One of Britain's leading electronics firms has announced that it will no longer be stocking analogue TVs as Britain moves closer to digital switchover.
DSG International, which owns Currys, PC World and Dixons.co.uk, will begin to phase out the old-style television sets "with immediate effect", the company said today.
The decision appears to signal a further step towards a complete digital switchover in the UK, after Whitehaven in Cumbria became the first place in the country to have its analogue signal switched off last year.
All DSG branches are to terminate all analogue TV purchases and will no longer order the traditional sets "once existing commitments are fulfilled".
Digital TVs can receive digital signals without the need for a set-top box or a cable or satellite connection.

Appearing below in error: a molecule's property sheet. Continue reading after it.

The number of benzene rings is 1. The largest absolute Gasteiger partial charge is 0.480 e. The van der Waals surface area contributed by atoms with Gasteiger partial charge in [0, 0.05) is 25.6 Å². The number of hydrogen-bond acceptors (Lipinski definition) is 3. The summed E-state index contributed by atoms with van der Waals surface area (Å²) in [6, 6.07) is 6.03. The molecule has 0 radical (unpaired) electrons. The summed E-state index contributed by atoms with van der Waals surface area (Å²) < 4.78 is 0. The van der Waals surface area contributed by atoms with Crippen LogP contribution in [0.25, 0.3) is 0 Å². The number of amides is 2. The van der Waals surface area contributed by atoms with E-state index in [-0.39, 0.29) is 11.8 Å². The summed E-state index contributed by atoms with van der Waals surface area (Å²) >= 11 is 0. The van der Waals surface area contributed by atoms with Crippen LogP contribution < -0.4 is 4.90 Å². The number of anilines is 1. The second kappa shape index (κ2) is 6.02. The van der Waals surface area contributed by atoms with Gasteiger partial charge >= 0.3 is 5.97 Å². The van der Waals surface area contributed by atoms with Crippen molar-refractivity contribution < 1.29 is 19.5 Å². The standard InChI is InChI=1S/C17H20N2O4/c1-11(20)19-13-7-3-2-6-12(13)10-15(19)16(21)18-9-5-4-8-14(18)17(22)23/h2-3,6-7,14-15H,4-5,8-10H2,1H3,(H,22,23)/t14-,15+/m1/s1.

DSG says its staff will be advising customers about the switchover, with vulnerable groups such as the elderly a particular focus for information.
"We believe that it is appropriate to ensure that our customers are able to select from a future-proof range of televisions," Peter Keenan, managing director of Currys, said.
"Integrated digital televisions are relatively simple to operate, offer superior technology and are an important window on the digital future. They are now available for less than £150 from our stores."
Mr Keenan added that digital TVs are better for the environment because using them "reduces waste by removing the requirement for soon-to-be-obsolete analogue tuners in our television range and the unnecessary purchase of extra digital set-top boxes".
Digital switchover coordinator Digital UK welcomed the announcement.
"This announcement is further evidence that analogue television's days are numbered," Ford Ennals, Digital UK's chief executive, said.
"Switchover has already started and by 2012 will make digital television the standard for all UK households. Its hardly surprising therefore that many consumers question why analogue products are still being made and sold.
"DSG international are to be congratulated for taking a lead in this area and I hope others will quickly follow suit."
The government has planned for Britain to be completely digital by 2012.